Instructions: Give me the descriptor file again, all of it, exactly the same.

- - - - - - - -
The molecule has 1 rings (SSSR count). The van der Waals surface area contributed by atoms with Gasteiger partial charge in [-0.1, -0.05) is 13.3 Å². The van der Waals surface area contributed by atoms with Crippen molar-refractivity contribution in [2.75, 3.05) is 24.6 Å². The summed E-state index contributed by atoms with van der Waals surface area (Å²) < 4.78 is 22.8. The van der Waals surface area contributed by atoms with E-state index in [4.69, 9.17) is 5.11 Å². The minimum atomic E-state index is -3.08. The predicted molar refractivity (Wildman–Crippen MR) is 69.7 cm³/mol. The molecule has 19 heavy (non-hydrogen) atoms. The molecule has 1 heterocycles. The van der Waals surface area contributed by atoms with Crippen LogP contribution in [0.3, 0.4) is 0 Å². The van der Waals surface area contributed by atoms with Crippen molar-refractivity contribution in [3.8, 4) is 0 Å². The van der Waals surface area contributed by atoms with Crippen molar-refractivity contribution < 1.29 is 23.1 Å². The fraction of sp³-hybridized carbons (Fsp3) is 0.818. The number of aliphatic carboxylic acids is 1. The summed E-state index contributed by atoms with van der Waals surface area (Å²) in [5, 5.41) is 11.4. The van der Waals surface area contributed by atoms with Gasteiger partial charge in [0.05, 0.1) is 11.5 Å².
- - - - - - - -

The molecule has 1 rings (SSSR count). The van der Waals surface area contributed by atoms with Gasteiger partial charge in [-0.1, -0.05) is 13.3 Å². The van der Waals surface area contributed by atoms with Crippen molar-refractivity contribution in [2.75, 3.05) is 24.6 Å². The summed E-state index contributed by atoms with van der Waals surface area (Å²) < 4.78 is 22.8. The van der Waals surface area contributed by atoms with E-state index in [4.69, 9.17) is 5.11 Å². The minimum atomic E-state index is -3.08. The predicted molar refractivity (Wildman–Crippen MR) is 69.7 cm³/mol. The molecule has 19 heavy (non-hydrogen) atoms. The molecule has 1 heterocycles. The van der Waals surface area contributed by atoms with Crippen LogP contribution in [0.3, 0.4) is 0 Å². The van der Waals surface area contributed by atoms with Crippen molar-refractivity contribution in [3.8, 4) is 0 Å². The van der Waals surface area contributed by atoms with Crippen molar-refractivity contribution < 1.29 is 23.1 Å². The fraction of sp³-hybridized carbons (Fsp3) is 0.818. The number of aliphatic carboxylic acids is 1. The summed E-state index contributed by atoms with van der Waals surface area (Å²) in [5, 5.41) is 11.4. The van der Waals surface area contributed by atoms with Gasteiger partial charge in [0.05, 0.1) is 11.5 Å².